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Wollstonecraft, Mary.

Thoughts on the Education of Daughters.

Book

Wollstonecraft, Mary. Thoughts on the Education of Daughters: With Reflections on Female Conduct, in The more important Duties of Life. London: Printed for J. Johnson, 1787.
12mo.; light water stains to front endpaper; contemporary tree calf, red morocco spine label stamped in gilt; tips lightly bumped; a beautiful, tight copy. In a quarter-morocco slipcase.
         
First edition of Wollstonecraft's exceptionally scarce first book, in many ways a precursor to her masterwork, A Vindication of the Rights of Woman. "Unlike most of her contemporaries," the printer Johnson's bibliographer reflects, "Wollstonecraft did not assume that men and women should be taught different subjects in different ways. Both were to be taught to think, to cultivate a capacity for wit and judgment, to have their curiosity encouraged instead of repressed. In her little treatise she addressed the parents of girls, warning them that, as the world had no use for more empty-headed ornaments, strict attention must be paid to a daughter's education. Yet she was unprepared to lay blame or to explain the causes of this negligence" which had produced, to date, so many such ornaments, "though she was willing to point out examples where learning had stopped and tradition had taken over" (Joseph Johnson, by Tyson, p. 82). Ironically, Wollstonecraft used the ten guineas Johnson gave her for the book to pay off outstanding debts from her failed school at Newington Green.
Mary Wollstonecraft, novelist, essayist, and educational writer, was born in Spitalfields, London in 1759. Like many women of the day, she was largely self-taught. She spent her early years in rural England and Wales, her childhood and adolescence consumed by caring for her sickly mother. In the 1780s, Wollstonecraft, together with her sisters and her best friend Fanny Blood, opened a primary school at Newington Green. A few years later, prompted by the personal and financial worries which came with Blood's sudden death and the school's subsequent closure, Wollstonecraft turned to writing as a vocation, publishing her first work, Thoughts on the Education of Daughters, in 1787; Mary, her fictionalized memoir of her tragic friendship with Blood, was published the following year. As she developed intellectually, Wollstonecraft became more fully engaged with democracy, humanism, and other philosophical questions of the time. She wrote children's books and political articles, and translated a series of philosophical tracts by male European authors. As her masterwork, A Vindication of the Rights of Woman (1792), was several years off, Thoughts on the Education of Daughters provides the earliest look at her philosophy which, once fully defined, would establish her leadership of the burgeoning feminist movement. Windle A1a.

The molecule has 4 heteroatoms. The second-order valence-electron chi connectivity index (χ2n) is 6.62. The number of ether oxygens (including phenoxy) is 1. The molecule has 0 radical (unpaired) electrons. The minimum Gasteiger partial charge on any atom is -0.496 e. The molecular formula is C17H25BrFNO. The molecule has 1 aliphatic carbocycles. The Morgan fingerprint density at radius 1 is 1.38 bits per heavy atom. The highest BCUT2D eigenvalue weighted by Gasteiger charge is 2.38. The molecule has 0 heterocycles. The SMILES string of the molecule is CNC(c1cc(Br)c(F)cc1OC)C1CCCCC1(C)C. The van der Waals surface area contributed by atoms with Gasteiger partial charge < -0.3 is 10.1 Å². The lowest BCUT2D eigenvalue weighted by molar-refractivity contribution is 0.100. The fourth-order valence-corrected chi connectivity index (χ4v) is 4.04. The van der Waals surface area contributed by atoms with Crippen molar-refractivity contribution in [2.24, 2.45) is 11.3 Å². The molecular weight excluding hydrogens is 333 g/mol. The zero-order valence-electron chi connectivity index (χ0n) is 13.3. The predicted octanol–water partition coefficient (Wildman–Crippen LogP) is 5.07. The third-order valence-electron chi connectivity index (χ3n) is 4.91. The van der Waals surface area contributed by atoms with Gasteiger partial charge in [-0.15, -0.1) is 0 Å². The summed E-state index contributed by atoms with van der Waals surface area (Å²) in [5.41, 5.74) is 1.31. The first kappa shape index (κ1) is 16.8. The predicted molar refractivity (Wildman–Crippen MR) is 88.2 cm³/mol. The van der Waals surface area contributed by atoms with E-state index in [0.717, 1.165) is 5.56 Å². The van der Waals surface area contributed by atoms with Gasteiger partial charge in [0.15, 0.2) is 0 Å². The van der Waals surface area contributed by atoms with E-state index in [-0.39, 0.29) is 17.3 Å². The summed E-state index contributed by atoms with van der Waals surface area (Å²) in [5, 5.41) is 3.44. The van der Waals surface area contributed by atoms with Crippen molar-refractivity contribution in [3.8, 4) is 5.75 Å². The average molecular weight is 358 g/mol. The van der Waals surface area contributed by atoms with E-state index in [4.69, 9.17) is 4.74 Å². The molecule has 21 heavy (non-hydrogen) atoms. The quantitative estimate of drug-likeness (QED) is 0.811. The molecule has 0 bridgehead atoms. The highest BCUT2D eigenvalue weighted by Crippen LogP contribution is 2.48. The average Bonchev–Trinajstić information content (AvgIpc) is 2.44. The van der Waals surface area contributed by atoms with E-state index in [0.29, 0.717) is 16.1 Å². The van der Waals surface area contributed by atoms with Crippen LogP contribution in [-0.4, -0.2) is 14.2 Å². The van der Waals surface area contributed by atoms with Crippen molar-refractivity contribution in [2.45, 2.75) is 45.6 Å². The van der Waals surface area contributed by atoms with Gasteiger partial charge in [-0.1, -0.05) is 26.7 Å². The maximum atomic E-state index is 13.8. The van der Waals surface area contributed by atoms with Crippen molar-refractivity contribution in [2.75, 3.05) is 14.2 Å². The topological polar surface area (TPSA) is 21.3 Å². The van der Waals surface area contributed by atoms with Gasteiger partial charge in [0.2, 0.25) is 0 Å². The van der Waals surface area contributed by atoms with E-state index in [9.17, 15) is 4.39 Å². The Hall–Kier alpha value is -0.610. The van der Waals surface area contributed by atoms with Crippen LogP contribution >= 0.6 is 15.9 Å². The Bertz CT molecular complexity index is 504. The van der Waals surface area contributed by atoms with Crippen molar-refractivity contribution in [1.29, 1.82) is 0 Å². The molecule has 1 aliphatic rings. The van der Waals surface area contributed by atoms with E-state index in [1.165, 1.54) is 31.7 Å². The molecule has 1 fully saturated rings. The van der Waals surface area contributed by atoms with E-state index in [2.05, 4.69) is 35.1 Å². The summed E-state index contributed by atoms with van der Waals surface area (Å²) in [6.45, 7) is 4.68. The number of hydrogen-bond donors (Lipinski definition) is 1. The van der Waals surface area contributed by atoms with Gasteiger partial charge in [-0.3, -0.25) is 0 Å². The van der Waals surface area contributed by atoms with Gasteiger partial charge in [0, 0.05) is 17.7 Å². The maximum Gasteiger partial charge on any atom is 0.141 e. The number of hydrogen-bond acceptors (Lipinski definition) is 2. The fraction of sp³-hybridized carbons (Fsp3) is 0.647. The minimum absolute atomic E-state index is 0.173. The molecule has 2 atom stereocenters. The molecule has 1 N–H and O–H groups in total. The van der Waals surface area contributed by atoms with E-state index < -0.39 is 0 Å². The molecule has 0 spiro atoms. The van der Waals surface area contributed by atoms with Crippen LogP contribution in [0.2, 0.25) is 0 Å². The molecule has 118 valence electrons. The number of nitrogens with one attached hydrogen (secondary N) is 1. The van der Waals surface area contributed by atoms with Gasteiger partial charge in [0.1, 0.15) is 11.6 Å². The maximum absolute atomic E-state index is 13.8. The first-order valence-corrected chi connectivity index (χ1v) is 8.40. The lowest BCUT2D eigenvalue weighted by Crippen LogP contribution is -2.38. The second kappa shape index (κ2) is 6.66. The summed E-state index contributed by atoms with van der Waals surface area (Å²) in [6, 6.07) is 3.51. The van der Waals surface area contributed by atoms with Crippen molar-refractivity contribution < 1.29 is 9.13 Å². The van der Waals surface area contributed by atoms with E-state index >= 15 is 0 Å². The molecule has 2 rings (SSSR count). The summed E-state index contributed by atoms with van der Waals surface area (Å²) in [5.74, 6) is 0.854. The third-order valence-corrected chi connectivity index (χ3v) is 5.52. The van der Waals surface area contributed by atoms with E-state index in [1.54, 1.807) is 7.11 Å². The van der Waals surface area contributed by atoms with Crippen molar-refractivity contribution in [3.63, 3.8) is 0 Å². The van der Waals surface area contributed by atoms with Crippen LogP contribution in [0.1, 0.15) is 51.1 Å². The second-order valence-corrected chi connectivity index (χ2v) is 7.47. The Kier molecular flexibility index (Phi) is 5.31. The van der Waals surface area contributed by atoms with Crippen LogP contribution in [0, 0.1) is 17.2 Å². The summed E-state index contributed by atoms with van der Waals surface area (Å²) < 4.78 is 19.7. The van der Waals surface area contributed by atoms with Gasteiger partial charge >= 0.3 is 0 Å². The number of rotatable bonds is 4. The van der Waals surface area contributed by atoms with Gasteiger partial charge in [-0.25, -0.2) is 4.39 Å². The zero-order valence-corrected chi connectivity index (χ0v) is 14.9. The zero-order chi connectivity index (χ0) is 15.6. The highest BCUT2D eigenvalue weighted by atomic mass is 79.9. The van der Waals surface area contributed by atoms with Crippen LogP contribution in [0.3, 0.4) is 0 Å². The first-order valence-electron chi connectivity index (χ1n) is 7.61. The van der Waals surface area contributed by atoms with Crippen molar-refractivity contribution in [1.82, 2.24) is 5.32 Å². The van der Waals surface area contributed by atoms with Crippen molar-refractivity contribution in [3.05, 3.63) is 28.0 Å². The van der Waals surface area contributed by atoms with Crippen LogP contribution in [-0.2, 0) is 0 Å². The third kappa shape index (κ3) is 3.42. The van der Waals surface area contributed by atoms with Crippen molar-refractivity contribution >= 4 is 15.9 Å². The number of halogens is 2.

An uncommon book, quite possibly even rare. No copy in a contemporary binding has appeared in commerce for decades, and our informal survey of rare book dealers suggests that virtually no copies in any condition have traded hands in that period.
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